Very often when one hears the term “Calvinist,” there are negative experiences that go with the title. In my younger days, I had many arguments with those labeling themselves as followers of Calvin and with the advent of social media it is even easier to find others to disagree with. In person things can remain civil, but online all that can change.

It is not uncommon to log into Twitter and see a Calvinist superhero or Calvinist fictional character of some sort. Sadly, what is also uncommon is seeing them respond to others that hold to different beliefs with love. The veil of anonymity can really cause some to act not only abrasive, but nothing like Christ.

In my debut article I want to explain something. Being a Calvinist is not some amazing accomplishment that we gain by putting in extensive work or study of the Scriptures. You see, what Calvinists do believe are the doctrines of grace—something more commonly known as Tulip.

I will not be explaining each point in depth, but I do want to show that if we believe those points then we should not be arrogant or aggressive, but, instead, we should be humble. As a quick disclaimer, I am not doing this to defend Calvinism but rather to explain how believing these points should humble us.

Total Depravity—Psalm 51:5 Behold, I was brought forth in iniquity, and in sin did my mother conceive me. Due to Adam’s sin, we are also born into sin. Simply put, we are sinners to the core. Our hearts, minds, and souls are all tainted by sin. We are not as bad as we can be, but the potential is there.

Unconditional Election—Romans 9:10-13 “‘And not only so, but also when Rebekah had conceived children by one man, our forefather Isaac, though they were not yet born and had done nothing either good or bad—in order that God’s purpose of election might continue, not because of works but because of him who calls— she was told, ‘The older will serve the younger.’  As it is written, ‘Jacob I loved, but Esau I hated.'” We do nothing to get chosen for salvation. God chose us before the foundations of the earth, not because of our merit or because we would have chosen him.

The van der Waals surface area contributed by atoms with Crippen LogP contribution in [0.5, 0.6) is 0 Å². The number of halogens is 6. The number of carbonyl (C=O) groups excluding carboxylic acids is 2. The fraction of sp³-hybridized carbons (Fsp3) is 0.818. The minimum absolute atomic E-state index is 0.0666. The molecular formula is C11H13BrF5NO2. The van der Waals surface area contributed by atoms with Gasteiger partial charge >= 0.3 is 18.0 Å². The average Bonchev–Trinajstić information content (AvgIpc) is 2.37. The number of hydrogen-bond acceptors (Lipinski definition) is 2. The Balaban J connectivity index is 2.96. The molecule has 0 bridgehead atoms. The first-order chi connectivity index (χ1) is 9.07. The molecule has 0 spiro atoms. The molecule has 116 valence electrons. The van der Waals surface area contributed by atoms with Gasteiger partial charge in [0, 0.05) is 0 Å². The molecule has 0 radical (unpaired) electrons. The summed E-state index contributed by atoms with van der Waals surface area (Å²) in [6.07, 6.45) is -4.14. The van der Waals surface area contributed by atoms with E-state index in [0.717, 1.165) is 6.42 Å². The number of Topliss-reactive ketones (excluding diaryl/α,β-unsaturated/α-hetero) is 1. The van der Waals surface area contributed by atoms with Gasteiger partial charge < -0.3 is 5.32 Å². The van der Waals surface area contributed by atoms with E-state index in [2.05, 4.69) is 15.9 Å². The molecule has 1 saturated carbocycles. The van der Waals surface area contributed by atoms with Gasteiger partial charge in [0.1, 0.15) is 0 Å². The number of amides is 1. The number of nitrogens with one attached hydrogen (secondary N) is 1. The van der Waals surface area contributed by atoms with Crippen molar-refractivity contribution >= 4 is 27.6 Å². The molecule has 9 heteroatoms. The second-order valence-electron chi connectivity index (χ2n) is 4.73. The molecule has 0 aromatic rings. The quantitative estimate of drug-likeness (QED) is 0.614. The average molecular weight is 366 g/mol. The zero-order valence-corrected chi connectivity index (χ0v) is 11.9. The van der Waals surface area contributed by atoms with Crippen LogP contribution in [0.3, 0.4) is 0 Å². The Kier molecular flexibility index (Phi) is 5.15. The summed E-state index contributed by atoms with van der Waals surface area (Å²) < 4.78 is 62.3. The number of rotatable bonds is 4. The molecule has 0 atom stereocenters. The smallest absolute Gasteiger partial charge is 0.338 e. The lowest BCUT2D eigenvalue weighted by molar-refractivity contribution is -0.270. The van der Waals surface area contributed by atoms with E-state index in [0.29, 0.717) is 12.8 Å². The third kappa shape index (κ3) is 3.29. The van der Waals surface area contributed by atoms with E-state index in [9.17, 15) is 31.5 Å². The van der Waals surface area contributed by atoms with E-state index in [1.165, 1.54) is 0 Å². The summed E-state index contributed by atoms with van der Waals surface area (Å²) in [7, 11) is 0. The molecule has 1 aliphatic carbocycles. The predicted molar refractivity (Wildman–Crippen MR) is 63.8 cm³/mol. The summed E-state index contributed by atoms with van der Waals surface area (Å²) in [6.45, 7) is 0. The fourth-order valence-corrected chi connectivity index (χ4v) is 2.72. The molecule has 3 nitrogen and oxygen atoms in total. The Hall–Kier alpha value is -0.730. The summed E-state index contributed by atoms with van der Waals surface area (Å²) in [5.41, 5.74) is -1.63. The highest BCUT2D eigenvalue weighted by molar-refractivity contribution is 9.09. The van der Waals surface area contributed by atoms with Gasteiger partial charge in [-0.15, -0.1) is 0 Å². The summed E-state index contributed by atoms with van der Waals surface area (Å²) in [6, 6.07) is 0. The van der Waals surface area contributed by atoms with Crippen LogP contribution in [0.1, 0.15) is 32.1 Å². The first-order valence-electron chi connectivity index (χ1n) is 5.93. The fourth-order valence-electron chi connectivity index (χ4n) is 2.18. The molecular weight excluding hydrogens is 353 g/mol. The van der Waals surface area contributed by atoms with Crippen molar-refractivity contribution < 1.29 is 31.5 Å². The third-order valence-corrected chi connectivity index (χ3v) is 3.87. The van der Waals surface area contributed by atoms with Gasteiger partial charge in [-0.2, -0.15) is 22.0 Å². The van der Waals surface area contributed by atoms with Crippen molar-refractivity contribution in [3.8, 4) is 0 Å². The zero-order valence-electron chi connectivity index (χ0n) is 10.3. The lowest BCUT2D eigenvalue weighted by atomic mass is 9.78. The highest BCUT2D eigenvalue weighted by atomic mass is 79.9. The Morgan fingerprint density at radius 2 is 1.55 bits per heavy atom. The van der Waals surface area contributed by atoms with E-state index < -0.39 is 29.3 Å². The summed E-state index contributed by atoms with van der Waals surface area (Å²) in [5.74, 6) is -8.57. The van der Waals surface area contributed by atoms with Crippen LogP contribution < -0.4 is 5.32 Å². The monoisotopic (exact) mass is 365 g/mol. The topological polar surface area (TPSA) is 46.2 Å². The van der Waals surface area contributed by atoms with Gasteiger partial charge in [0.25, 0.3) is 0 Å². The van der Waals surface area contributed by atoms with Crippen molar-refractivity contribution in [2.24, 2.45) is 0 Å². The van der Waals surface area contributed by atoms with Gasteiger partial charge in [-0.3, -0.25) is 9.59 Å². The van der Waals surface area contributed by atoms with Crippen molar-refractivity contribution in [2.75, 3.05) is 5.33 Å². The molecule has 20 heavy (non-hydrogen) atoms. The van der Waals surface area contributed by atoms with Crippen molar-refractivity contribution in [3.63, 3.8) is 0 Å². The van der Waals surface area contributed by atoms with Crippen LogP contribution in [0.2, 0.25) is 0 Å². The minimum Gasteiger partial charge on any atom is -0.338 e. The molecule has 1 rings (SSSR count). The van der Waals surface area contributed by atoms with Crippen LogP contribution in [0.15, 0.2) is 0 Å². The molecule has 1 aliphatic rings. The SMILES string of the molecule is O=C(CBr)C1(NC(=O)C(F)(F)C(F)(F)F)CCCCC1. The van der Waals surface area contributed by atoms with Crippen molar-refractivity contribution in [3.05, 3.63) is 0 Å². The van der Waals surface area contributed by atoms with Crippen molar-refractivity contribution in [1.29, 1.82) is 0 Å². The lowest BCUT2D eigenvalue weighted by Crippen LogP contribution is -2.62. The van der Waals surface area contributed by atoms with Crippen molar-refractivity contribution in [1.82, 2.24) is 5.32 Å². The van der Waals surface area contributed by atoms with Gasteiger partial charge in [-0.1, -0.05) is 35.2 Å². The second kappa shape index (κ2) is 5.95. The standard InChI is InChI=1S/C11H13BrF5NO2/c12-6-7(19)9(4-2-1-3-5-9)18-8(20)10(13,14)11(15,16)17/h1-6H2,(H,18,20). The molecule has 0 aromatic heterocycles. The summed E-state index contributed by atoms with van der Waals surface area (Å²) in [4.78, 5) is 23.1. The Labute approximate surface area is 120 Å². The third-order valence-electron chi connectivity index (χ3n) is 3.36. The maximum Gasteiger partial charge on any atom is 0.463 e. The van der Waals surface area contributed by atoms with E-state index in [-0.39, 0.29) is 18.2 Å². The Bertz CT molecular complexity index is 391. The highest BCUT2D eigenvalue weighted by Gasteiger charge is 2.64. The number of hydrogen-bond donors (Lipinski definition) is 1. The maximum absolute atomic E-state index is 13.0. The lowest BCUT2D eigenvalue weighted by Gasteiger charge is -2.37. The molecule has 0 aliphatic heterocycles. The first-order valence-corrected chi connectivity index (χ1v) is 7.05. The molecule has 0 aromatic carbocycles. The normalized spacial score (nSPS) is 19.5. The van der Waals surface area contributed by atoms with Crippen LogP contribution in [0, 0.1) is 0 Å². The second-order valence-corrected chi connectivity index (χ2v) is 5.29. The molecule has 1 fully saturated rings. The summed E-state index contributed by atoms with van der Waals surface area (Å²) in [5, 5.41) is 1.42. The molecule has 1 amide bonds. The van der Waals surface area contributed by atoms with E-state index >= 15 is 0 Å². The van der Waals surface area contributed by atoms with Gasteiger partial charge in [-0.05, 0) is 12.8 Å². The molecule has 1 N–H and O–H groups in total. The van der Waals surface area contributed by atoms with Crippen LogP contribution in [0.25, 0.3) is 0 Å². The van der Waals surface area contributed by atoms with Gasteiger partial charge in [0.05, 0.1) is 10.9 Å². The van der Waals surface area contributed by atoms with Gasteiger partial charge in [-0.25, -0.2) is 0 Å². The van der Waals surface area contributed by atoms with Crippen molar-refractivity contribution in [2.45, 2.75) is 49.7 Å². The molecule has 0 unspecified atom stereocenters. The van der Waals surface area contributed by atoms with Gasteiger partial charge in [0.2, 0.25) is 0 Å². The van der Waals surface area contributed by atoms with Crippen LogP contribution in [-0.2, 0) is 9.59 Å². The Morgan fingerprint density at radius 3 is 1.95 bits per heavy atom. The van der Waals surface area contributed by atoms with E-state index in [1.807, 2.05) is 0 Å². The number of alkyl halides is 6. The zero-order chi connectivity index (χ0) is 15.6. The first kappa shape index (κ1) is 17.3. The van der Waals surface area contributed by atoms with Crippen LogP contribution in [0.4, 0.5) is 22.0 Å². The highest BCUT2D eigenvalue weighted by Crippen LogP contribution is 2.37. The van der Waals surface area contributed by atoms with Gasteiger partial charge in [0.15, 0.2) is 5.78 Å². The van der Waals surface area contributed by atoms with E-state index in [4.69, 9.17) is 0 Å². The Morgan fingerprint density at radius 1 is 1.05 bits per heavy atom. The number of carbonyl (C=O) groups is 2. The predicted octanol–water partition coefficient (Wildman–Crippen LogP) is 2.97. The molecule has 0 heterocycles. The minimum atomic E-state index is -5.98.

Limited Atonement—John 10:14-15 “‘I am the good shepherd. I know my own and my own know me,  just as the Father knows me and I know the Father; and I lay down my life for the sheep.'” Christ died for the sheep. His death both secured and guaranteed salvation for the Elect. This is some times referred to as Definite Atonement, although it does not fit the acronym as well!

Irresistible Grace—John 6:44 “No one can come to me unless the Father who sent me draws him. And I will raise him up on the last day.” Sometimes called Effectual Grace it means that it is the work of God alone that brings us to Christ. We are dead before God quickens our hearts and it is completely his work that awakens us.

God’s grace is so powerful that it has the capacity to overcome our natural resistance to it. —R.C. Sproul

Perseverance of the Saints—Philippians 1:6 “And I am sure of this, that he who began a good work in you will bring it to completion at the day of Jesus Christ.” We will never fall from grace. We will have ups and downs but not “fall away.”

Those are very basic descriptions and, in the future, I can go more in depth, if needed. Please note, the point I am making is not really with TULIP itself. The point is that reading through each of those definitions makes it very clear that if God does all of the work, how can we be boastful?

Knowing that we were once dead in our sin should cause us to look at others differently. In 1 Corinthians 6:11 we read, “And such were some of you. But you were washed, you were sanctified, you were justified in the name of the Lord Jesus Christ and by the Spirit of our God.” How quickly do we forget where we came from?

If we understand that we do nothing to earn God’s favor or get him to choose us, then why do we look down on others? Our theology should affect how we view things. It should help us with our attitudes. Will we have times where pride and arrogance take the reins? Will we let our frustration get the best of us at times?

The answer is yes, but our general attitude should be different. We need to remember that before we were shown grace from God, we had no understanding of the theology that we now so boldly proclaim. We should be the humblest and the most heartfelt of worshippers if we truly understand the doctrines of grace.

My brothers and sisters, if we are going to say that we are Calvinists, then we should really understand what that entails. We are often looked at as aggressive and prideful and that needs to change. We should always seek truth and want everyone to come to a right understanding of Scripture, but we must have the right attitude and heart when doing so.

I am a Calvinist, but I pray that I let my love for others, and my desire to see them saved, outshine any arrogance in my theology.